Same-sex marriage is now legal in North Carolina. This comes after a two-year battle in the courts and one week of high anticipation. Late on Friday afternoon, a federal judge in Asheville declared the state's constitutional ban on gay marriage illegal.
Chad Biggs and Chris Creech got married at 6:02 p.m. in front of the bright lights of television and still cameras.
It wasn't the kind of intimacy they'd once imagined, but it was in Wake County and close to home -- unlike the time they flew to another state to try to legally marry.
"When we stood there in a long line, I looked at him, and I said, "You know I love you, but I am not spending my entire weekend in New York, in a line, waiting to get married," said Biggs, adding that he'd rather get married in North Carolina.
And for Biggs it wasn't only about doing it in the place where he lives -- it was about sharing it with his family.
"Cause my mother jokingly says, 'Don't you jump on that plane and go get married in New York!' Or, 'Don't go to Boston. Don't you go anywhere else to do this.' I said, 'You know what, I've held out this long, North Carolina is heading in a positive direction, and I see the light at the end of the tunnel.'"
Gay marriage began to look like a real possibility on Monday.
The U.S. Supreme Court decided not to hear an appeal of a decision striking down Virginia's ban on gay marriage. Lower courts spent the week deliberating what that meant for North Carolina.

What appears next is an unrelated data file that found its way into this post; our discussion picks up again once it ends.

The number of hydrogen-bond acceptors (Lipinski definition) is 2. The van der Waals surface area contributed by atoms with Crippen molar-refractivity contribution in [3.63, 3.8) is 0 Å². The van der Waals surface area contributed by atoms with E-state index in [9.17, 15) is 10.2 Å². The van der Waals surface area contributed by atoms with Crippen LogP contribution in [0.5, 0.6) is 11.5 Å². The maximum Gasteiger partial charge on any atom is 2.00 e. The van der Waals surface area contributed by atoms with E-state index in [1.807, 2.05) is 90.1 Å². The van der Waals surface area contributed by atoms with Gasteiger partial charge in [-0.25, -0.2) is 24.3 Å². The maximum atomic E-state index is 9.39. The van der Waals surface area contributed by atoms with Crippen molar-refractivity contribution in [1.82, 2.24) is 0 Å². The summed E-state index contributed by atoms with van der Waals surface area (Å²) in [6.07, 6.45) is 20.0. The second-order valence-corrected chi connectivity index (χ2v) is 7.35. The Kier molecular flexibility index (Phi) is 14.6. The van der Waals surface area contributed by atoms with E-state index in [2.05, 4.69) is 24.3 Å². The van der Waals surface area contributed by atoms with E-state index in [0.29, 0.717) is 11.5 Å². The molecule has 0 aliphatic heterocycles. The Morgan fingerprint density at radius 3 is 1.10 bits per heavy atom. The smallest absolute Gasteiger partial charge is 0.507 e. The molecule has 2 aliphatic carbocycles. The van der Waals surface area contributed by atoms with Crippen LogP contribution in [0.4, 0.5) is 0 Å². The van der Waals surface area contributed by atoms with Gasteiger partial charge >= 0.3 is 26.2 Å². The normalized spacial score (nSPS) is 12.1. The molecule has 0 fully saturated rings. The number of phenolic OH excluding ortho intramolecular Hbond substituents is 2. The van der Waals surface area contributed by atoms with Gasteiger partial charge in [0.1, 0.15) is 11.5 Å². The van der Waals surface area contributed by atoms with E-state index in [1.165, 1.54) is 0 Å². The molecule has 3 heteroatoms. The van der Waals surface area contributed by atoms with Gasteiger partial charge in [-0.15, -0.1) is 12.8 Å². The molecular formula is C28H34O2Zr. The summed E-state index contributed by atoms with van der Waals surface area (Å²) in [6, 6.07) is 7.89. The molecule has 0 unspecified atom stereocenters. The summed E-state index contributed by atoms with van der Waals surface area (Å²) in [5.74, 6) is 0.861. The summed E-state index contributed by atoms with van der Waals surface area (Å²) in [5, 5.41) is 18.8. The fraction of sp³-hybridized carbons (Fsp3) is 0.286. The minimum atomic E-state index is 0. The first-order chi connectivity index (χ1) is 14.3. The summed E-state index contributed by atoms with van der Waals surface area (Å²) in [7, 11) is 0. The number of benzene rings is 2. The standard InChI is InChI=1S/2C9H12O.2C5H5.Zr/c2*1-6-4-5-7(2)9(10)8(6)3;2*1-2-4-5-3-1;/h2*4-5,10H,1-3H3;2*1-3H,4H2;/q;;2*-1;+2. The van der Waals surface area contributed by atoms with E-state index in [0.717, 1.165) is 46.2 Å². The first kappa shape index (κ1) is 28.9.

Two years ago, state voters approved a constitutional amendment defining marriage as the union between a man and a woman. And state Senate Leader Phil Berger and House Speaker Thom Tillis vowed to protect that.
Biggs and Creech expected the amendment to get struck down on Wednesday, then on Thursday and on Friday, they and others were at the Wake County Register of Deeds by noon.
— Andrew Kenney (@KenneyNC) October 10, 2014
Second In Line
Vicki Britt and Trish Philbrook were the second couple in line hoping to get married. They'd been together for six years. Britt has lived in Garner her whole life, so she wanted to marry here. At 5 p.m. that seemed unlikely.
"It's just crazy because it's gonna happen, folks," Britt said. "I don't understand the fight. People are people, and they should be treated individually."
But when the office was supposed to close, Register of Deeds Laura Riddick got a call from the County Attorney.
Riddick leaned into her cell phone and said: "I can, I can issue a license."
U.S. District Judge Max Cogburn had just issued a ruling against the marriage amendment. The crowd of hopeful couples had dissipated, and Biggs, who'd been there all week, was cautious.
"He's going to give the order. Just give us a little bit of time. We've been patient all day. Haven't we?," said Biggs.
Within half an hour, Biggs and Creech were newlyweds in North Carolina (Not New York), and so were Britt and her partner Philbrook.
It turns out the two couples are long-time friends. Biggs, Creech and Britt all work for the Wake County Sheriff's Office. They hugged, ate strawberry cake and Britt even put some on her new wife's face.
The night, in a sense, was just starting. People across town were hearing about the weddings and were showing up to get married themselves or to give hugs and smiles and pats on the back.
The registrar's office stayed open until late, until 9 p.m., and issued 51 marriage licenses to gay couples. More are expected on Monday.